Mountain goats are the largest mammals that live in higher altitude areas. Most people are not familiar with them because they live in remote places. However, it is a fact that mountain goats are naturally built to survive the harsh mountainous territory. As time goes by, people have been studying this great mountaineer.
Nevertheless, studying them requires more effort because they are naturally individualistic creatures with super aggressive traits. Some of us might recognize them from pictures, but that’s the extent of our knowledge. Yet there are still many more things to know about them. So, let’s start with these 15 facts about mountain goats!
1. Mountain Goats are Not Ordinary Goats
Mountain goats have a different genus from ordinary goats. They are closely associated with antelopes, gazelles, and cattle. So, people considered its characteristics a combination of both goats and antelopes.
Furthermore, mountain goats have shorter and more slender horns compared to goats. Their horns are not made for epic battles like actual male goats.
Mostly found in areas at higher elevations, mountain goats have thicker coats and lighter skull bones. Such traits are needed to survive the harsh mountain environment. Thus, mountain goats and goats are two different species.
2. Introduced To Mountains
Since 1960, mountain goats have been introduced to different places. They are native to Washington, Idaho, and Montana. But then, Biologists started to introduce them to Utah.
Even though Utah has a lower altitude than its native home, mountain goats can still thrive. Since then, these Utah mountain goats have been introduced to parks and mountains such as the Olympic National Park.
3. How Do They Climb
Living in mountainous terrain causes these mountain goats to be built differently. Their ability to climb lies in their unique hooves. They have toes that help them hold on to rocks while moving vertically. It also helps them maintain balance as they are going down the mountain.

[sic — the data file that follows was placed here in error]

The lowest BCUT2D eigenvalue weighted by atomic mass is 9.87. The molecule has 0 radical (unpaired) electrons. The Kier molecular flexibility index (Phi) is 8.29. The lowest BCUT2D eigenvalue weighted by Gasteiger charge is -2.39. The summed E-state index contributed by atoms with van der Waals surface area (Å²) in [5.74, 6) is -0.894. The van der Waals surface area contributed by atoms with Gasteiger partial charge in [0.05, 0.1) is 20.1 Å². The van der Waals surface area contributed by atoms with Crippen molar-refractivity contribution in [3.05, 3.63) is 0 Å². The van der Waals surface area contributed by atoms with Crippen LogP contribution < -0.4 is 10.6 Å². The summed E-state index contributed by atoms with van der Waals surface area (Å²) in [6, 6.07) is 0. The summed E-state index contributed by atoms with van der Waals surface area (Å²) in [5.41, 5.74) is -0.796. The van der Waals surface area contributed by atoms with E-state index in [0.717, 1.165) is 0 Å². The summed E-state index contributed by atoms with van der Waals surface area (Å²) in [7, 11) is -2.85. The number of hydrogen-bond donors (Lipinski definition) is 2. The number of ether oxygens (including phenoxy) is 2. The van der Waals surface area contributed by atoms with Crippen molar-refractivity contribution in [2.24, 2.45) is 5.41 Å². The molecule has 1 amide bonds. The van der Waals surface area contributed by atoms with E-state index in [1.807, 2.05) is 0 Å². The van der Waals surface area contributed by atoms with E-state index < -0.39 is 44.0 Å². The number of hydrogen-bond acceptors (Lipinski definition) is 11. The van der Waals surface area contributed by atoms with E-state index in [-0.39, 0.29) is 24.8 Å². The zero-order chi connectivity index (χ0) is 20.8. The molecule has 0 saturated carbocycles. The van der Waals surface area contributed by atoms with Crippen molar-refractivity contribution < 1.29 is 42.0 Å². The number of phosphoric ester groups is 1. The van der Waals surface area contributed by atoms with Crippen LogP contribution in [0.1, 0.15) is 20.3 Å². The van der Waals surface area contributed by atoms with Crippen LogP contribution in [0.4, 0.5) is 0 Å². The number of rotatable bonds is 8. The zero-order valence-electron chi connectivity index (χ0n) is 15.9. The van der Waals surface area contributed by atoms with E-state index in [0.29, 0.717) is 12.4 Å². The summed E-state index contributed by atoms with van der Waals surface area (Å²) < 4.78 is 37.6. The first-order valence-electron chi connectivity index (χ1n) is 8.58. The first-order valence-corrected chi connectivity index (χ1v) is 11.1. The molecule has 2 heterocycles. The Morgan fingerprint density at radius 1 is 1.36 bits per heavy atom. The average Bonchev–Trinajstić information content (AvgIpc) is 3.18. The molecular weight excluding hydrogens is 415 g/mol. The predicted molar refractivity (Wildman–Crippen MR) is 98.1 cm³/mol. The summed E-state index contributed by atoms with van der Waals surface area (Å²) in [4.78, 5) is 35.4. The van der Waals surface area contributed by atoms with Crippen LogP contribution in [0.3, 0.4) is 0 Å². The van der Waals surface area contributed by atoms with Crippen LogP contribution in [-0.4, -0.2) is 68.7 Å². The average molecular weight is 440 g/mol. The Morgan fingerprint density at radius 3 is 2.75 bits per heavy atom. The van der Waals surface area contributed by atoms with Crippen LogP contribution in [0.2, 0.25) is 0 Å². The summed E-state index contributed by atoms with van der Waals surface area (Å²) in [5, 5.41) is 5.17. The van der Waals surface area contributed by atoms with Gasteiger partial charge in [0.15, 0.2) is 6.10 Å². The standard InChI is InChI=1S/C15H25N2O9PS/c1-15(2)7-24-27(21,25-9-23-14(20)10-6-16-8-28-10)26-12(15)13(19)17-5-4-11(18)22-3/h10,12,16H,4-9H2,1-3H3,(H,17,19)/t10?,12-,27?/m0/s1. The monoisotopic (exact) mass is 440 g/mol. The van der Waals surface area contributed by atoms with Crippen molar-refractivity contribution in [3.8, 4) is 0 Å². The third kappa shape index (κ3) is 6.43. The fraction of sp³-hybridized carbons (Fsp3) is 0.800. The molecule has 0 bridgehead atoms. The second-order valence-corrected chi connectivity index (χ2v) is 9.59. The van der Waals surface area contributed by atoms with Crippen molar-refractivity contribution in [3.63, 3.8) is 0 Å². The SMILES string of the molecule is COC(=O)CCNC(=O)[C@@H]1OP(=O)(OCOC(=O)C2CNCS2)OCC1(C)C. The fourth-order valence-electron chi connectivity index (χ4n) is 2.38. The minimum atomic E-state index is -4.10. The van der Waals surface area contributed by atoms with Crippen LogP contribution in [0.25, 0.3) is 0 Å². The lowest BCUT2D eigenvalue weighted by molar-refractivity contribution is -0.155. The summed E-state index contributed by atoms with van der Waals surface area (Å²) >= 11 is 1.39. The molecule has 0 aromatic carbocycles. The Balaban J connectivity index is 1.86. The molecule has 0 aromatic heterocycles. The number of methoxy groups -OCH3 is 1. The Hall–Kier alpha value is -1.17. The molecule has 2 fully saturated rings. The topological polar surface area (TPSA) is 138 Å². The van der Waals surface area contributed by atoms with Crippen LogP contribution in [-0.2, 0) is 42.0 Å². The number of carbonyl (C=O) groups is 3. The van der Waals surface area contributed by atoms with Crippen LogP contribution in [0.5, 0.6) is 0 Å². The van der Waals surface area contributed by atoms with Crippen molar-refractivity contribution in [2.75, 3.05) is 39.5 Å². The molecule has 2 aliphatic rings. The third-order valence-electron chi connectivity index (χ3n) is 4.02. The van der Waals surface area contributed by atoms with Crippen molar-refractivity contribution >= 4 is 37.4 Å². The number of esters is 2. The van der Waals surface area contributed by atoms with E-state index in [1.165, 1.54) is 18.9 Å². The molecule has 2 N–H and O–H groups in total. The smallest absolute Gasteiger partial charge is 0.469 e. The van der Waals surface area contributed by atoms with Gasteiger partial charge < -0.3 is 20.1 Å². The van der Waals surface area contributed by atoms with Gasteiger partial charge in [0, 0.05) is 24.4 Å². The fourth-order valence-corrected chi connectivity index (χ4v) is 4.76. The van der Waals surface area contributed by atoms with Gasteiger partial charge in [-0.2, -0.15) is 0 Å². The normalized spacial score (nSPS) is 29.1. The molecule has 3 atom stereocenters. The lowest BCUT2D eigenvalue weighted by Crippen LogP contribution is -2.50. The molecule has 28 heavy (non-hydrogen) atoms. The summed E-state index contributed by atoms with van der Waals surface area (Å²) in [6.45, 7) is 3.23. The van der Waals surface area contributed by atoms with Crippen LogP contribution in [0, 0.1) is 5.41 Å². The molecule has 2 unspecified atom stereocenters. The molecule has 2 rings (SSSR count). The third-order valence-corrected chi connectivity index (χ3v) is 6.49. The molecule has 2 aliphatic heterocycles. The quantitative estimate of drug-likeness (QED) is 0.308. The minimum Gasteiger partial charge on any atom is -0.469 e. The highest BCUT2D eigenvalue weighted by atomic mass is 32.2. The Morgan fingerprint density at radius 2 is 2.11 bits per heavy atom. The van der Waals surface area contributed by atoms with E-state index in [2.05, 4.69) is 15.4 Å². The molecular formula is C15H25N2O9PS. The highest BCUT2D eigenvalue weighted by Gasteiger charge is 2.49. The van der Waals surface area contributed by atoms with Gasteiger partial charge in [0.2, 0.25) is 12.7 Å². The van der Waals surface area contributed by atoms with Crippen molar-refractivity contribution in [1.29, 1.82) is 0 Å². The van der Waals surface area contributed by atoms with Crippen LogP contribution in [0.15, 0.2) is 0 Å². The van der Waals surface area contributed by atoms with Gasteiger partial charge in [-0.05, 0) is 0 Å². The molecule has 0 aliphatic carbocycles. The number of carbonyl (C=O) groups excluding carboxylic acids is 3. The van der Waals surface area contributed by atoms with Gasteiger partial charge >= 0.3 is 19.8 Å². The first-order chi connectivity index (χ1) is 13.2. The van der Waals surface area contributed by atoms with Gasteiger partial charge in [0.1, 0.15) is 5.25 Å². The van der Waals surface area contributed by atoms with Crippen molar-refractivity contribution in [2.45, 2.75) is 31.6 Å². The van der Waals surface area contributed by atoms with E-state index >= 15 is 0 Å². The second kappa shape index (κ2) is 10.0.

In addition, their toes are also covered with a rough pad which acts like their climbing shoes. These pads have a rough texture which helps add more friction when they go through slippery slopes covered by ice and snow.
However, the hooves need to be flexible enough to grab on the uneven ground and act as skidproof shoes. Overall, their feet are made to help carry their whole weight getting through slopes, snow, and all extreme mountain terrain safely.
4. Climb to Survive
You might wonder why mountain goats like to wander around steep slopes instead of the safer route on the mountain. It is actually one of their survival methods. Other animals can’t navigate easily in these places. Thus it is their primary method of surviving from predators.
Nannies, adult mountain goats, usually stand behind the Kids to prevent them from being taken away by eagles. This is their best way of getting themselves safe space from predators. It is an effective survival method. In fact, mountain goats are often killed by gravity and avalanches rather than predators.
5. Flying From Cliff to Cliff
In addition to being really good at cliff climbing, mountain goats can also jump from one cliff to another. They can effortlessly leap nearly 12 feet in a single bound!
It does show how they can survive in the mountains by being both powerful and agile at the same time. Its jumping ability shows how resilient they are despite having those fluffy coats.
6. Order of Rank
Mountain goats have different ranks in a group. It determines their sleeping and feeding place. It also determines who gets to use the salt licks first. Yes, mountain goats love licking on those salty minerals! The larger nannies are usually on top of the rank with their Kids.
The Billies, the male goats, usually live with a separate group consisting of Billies only. If they happen to be with the group of Nannies and their Kids, he will be in the lowest rank. He gets a rank raise during mating season.
7. Stay Away from Mountain Goats
By nature, mountain goats are aggressive creatures. Studies find that they get into three to four fights in one hour. They fight with each other and are very territorial. It is common for them to fight over food with others due to the scarcity of food supplies in the mountains.
You need to stay away from them and just admire them from afar. It is a fact that mountain goats are susceptible to human disturbance. They get nervous from loud noises emitted by helicopters, airplanes, and other sources. The stress causes them to be less likely to survive.
8. Mountain Goat Killed Human
Robert H. Broadman is the first, and only account of a human being killed by a mountain goat is Robert H. Broadman. As he was climbing the Olympic National Park, he had an unexpected and deadly encounter with a mountain goat.